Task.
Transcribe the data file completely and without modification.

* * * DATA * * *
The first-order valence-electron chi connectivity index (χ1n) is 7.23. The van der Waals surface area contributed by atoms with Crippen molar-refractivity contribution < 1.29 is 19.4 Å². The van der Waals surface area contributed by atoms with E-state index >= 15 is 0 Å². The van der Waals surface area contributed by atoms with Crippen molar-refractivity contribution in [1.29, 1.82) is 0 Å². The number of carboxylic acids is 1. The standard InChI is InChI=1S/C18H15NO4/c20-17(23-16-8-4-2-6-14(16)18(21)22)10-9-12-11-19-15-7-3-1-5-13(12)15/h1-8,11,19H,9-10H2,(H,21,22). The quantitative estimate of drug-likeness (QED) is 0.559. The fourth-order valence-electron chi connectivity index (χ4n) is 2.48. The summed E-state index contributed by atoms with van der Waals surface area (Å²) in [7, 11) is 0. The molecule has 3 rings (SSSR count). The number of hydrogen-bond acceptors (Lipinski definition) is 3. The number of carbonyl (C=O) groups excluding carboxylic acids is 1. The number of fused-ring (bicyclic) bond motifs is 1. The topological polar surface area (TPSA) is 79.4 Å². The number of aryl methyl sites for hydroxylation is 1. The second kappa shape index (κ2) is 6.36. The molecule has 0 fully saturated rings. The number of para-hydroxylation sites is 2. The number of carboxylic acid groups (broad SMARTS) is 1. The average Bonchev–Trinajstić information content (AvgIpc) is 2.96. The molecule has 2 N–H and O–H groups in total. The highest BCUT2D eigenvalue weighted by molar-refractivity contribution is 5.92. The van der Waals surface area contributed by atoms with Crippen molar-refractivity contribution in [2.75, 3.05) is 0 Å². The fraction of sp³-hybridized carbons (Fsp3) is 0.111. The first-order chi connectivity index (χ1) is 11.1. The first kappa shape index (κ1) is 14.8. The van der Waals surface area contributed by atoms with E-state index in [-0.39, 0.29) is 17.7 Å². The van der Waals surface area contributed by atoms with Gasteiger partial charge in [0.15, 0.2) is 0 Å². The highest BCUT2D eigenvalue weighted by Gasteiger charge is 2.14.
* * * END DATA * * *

The first-order valence-electron chi connectivity index (χ1n) is 7.23. The van der Waals surface area contributed by atoms with Crippen molar-refractivity contribution < 1.29 is 19.4 Å². The van der Waals surface area contributed by atoms with E-state index >= 15 is 0 Å². The van der Waals surface area contributed by atoms with Crippen molar-refractivity contribution in [1.29, 1.82) is 0 Å². The number of carboxylic acids is 1. The standard InChI is InChI=1S/C18H15NO4/c20-17(23-16-8-4-2-6-14(16)18(21)22)10-9-12-11-19-15-7-3-1-5-13(12)15/h1-8,11,19H,9-10H2,(H,21,22). The quantitative estimate of drug-likeness (QED) is 0.559. The fourth-order valence-electron chi connectivity index (χ4n) is 2.48. The summed E-state index contributed by atoms with van der Waals surface area (Å²) in [7, 11) is 0. The molecule has 3 rings (SSSR count). The number of hydrogen-bond acceptors (Lipinski definition) is 3. The number of carbonyl (C=O) groups excluding carboxylic acids is 1. The number of fused-ring (bicyclic) bond motifs is 1. The topological polar surface area (TPSA) is 79.4 Å². The number of aryl methyl sites for hydroxylation is 1. The second kappa shape index (κ2) is 6.36. The molecule has 0 fully saturated rings. The number of para-hydroxylation sites is 2. The number of carboxylic acid groups (broad SMARTS) is 1. The average Bonchev–Trinajstić information content (AvgIpc) is 2.96. The molecule has 2 N–H and O–H groups in total. The highest BCUT2D eigenvalue weighted by molar-refractivity contribution is 5.92. The van der Waals surface area contributed by atoms with Crippen molar-refractivity contribution in [2.75, 3.05) is 0 Å². The fraction of sp³-hybridized carbons (Fsp3) is 0.111. The first-order chi connectivity index (χ1) is 11.1. The first kappa shape index (κ1) is 14.8. The van der Waals surface area contributed by atoms with E-state index in [-0.39, 0.29) is 17.7 Å². The van der Waals surface area contributed by atoms with Gasteiger partial charge in [0.15, 0.2) is 0 Å². The highest BCUT2D eigenvalue weighted by Gasteiger charge is 2.14.